By William Kincaid
Dressed as a pre-1800s American cowboy, 15-year-old Steve Wilson of rural Celina mounts Sonny, his brown quarter horse, early Saturday afternoon at the riding ring near the horse barns at the Mercer County Fairgrounds.
He waits for the signal and then pulls the reins, riding Sonny hard down the course of the national Cowboy Mounted Shooting Association event held for the first time in Celina.
Wilson pulls out a single-action 45 pistol from his holster, as the frays from his leather chaps flap wildly and his black cowboy hat remains securely on his head.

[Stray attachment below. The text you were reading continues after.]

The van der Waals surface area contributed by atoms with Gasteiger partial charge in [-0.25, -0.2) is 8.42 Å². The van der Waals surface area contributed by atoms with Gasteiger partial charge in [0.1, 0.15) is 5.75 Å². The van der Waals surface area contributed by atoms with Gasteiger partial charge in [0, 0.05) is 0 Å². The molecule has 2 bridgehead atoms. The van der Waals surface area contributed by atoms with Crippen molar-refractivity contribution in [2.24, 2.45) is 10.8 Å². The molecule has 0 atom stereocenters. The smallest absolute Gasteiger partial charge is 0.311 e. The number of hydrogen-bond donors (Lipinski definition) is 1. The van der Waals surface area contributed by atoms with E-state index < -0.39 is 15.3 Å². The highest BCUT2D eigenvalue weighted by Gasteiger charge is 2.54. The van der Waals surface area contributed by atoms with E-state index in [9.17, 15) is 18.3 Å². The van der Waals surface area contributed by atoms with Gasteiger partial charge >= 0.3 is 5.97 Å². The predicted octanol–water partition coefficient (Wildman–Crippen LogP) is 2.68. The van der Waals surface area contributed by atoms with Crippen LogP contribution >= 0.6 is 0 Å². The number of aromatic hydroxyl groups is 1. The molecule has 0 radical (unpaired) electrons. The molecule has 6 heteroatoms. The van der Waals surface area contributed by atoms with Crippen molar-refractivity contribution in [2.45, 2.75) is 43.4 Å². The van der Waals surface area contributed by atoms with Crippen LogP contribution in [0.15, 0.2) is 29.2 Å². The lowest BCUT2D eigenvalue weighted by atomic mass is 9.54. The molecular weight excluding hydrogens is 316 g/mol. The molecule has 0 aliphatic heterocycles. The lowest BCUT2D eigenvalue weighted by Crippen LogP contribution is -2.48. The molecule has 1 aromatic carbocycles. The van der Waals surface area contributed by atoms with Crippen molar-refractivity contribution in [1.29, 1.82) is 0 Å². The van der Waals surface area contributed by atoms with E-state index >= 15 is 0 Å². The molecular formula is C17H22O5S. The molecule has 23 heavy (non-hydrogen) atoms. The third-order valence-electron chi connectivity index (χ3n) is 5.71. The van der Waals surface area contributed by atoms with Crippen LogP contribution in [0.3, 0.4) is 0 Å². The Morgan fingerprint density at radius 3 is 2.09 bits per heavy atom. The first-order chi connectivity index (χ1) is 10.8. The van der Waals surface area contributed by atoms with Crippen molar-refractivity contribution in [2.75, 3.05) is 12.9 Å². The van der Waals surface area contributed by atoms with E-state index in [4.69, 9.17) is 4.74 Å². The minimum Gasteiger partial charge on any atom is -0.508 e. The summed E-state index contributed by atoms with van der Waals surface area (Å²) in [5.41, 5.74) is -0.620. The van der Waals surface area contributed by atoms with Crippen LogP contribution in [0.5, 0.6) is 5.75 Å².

Stopping near an orange cone, he fires at the first of five balloons. Pop.
He maneuvers his horse through a pattern of cones and flawlessly shoots four more balloons before returning his gun back to the holster and taking out a second pistol, all while simultaneously controlling Sonny with the other hand. His father, Gary Wilson Jr., encourages the young gun as he nears the final rundown, a fast straightaway with five more balloons.
"Drive him ... Drive him ... Drive him," his father screams.
Wilson completes a near-perfect run, hitting all of the balloons and securing a fast score of 19 seconds for the race.
The announcer tells the crowd to be proud of its own